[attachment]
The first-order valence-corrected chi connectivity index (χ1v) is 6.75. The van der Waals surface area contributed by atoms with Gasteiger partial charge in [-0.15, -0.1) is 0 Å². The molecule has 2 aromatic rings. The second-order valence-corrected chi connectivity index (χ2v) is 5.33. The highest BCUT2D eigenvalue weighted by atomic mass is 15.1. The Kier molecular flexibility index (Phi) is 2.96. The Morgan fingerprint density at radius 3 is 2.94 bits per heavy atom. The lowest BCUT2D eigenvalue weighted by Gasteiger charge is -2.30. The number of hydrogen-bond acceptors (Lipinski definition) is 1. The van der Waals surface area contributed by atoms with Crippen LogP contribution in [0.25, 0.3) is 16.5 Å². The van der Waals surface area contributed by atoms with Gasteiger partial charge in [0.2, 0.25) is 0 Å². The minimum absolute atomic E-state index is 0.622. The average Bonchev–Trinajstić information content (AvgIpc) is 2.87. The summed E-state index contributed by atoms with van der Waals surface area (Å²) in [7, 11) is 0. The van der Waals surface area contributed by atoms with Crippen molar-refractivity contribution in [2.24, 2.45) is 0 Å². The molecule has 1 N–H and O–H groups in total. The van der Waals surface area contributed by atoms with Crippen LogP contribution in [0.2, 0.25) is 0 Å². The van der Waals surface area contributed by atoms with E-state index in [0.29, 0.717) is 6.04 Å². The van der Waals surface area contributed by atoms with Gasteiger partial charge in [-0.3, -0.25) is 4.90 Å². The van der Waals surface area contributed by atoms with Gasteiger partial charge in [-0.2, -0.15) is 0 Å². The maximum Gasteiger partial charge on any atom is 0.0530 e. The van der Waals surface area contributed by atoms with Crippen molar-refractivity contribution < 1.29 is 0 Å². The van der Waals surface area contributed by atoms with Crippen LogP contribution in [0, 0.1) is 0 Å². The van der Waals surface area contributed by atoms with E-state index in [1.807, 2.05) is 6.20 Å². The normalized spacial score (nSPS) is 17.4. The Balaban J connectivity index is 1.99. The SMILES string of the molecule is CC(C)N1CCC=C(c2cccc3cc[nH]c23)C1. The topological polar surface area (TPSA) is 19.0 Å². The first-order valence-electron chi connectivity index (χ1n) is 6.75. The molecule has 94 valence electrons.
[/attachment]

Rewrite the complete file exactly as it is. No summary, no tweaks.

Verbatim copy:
The first-order valence-corrected chi connectivity index (χ1v) is 6.75. The van der Waals surface area contributed by atoms with Gasteiger partial charge in [-0.15, -0.1) is 0 Å². The molecule has 2 aromatic rings. The second-order valence-corrected chi connectivity index (χ2v) is 5.33. The highest BCUT2D eigenvalue weighted by atomic mass is 15.1. The Kier molecular flexibility index (Phi) is 2.96. The Morgan fingerprint density at radius 3 is 2.94 bits per heavy atom. The lowest BCUT2D eigenvalue weighted by Gasteiger charge is -2.30. The number of hydrogen-bond acceptors (Lipinski definition) is 1. The van der Waals surface area contributed by atoms with Crippen LogP contribution in [0.25, 0.3) is 16.5 Å². The van der Waals surface area contributed by atoms with Gasteiger partial charge in [0.2, 0.25) is 0 Å². The minimum absolute atomic E-state index is 0.622. The average Bonchev–Trinajstić information content (AvgIpc) is 2.87. The summed E-state index contributed by atoms with van der Waals surface area (Å²) in [7, 11) is 0. The van der Waals surface area contributed by atoms with Crippen molar-refractivity contribution in [2.24, 2.45) is 0 Å². The molecule has 1 N–H and O–H groups in total. The van der Waals surface area contributed by atoms with Crippen LogP contribution in [0.2, 0.25) is 0 Å². The van der Waals surface area contributed by atoms with E-state index in [0.29, 0.717) is 6.04 Å². The van der Waals surface area contributed by atoms with Gasteiger partial charge in [-0.3, -0.25) is 4.90 Å². The van der Waals surface area contributed by atoms with Gasteiger partial charge in [-0.2, -0.15) is 0 Å². The maximum Gasteiger partial charge on any atom is 0.0530 e. The van der Waals surface area contributed by atoms with Crippen molar-refractivity contribution < 1.29 is 0 Å². The van der Waals surface area contributed by atoms with Crippen LogP contribution in [0, 0.1) is 0 Å². The van der Waals surface area contributed by atoms with E-state index in [1.807, 2.05) is 6.20 Å². The normalized spacial score (nSPS) is 17.4. The Balaban J connectivity index is 1.99. The SMILES string of the molecule is CC(C)N1CCC=C(c2cccc3cc[nH]c23)C1. The topological polar surface area (TPSA) is 19.0 Å². The first-order valence-electron chi connectivity index (χ1n) is 6.75. The molecule has 94 valence electrons.